The Hotel by Anne Enright, 2017
The magic trick:
Subverting the reader’s sense of the protagonist from entitled to imperiled
The story begins with classic so-called first-world problems. The protagonist is so worn out from her jetsetting. New York, Dublin, Milan. It’s all just too much. So sad.
The conflict quickly deepens, however, into something akin to a nightmare. The woman’s confusion at the airport isn’t simply a minor nuisance. It becomes truly scary. There are refugees. The hotel isn’t a hotel. It’s a warehouse. Reality gets confused. I’m sure what it all means exactly, but it’s certainly an interesting subversion of the initial “foibles of a white lady traveling across Europe” motif. And that’s quite a trick on Enright’s part.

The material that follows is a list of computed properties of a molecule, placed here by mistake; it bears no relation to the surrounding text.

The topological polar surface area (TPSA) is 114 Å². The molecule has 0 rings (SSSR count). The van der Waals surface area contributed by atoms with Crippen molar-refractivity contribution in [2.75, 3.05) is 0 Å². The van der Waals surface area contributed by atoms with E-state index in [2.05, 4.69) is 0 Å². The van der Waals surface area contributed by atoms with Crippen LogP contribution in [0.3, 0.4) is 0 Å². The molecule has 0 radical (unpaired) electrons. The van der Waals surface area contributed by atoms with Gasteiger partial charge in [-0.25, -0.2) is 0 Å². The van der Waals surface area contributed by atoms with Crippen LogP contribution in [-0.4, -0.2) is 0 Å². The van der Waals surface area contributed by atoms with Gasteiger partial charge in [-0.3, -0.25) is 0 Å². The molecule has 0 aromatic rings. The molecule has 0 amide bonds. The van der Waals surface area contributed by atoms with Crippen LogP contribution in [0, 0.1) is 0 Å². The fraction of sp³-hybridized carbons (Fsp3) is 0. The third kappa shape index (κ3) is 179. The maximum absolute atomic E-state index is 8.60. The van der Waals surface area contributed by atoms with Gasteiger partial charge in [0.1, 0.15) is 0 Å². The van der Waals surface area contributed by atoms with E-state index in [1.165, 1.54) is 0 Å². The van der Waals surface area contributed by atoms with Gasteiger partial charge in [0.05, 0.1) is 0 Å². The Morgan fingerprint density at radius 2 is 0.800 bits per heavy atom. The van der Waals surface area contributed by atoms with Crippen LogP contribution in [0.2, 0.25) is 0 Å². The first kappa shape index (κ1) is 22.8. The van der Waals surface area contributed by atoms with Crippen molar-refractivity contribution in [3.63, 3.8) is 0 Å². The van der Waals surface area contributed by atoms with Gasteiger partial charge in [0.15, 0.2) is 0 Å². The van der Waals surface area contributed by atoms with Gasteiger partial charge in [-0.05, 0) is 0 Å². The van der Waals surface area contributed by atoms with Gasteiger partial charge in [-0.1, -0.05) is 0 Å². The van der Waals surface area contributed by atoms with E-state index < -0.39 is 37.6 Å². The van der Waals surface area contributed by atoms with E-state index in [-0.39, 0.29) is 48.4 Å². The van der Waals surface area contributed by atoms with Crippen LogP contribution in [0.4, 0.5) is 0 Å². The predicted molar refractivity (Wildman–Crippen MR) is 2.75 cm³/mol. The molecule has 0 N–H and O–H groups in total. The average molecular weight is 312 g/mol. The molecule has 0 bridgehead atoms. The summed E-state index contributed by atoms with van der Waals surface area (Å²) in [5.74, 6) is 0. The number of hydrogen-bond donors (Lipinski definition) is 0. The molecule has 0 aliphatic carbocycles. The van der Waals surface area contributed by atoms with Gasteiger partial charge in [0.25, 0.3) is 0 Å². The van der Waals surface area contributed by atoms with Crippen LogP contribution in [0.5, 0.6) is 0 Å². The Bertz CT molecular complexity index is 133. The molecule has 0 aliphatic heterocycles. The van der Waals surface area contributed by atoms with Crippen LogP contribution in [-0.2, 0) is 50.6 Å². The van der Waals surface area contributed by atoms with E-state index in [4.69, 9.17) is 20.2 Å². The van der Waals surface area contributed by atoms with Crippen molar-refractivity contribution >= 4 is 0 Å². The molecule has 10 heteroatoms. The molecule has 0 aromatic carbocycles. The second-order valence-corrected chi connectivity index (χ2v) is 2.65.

When the plane landed, she followed the other passengers along the jet bridge, up an escalator, and down a glass-walled corridor, and zigzagged over and back through an empty baffle, with no queue to contain. She showed her passport to a tired official sitting high in a cubicle, who did not ask if she knew what country she was trying to get into so late at night. There should be a sign, she thought. A few bags circled on the carrousel, but she left them to it, and walked between bare steel tables, out through sliding doors into this new place.
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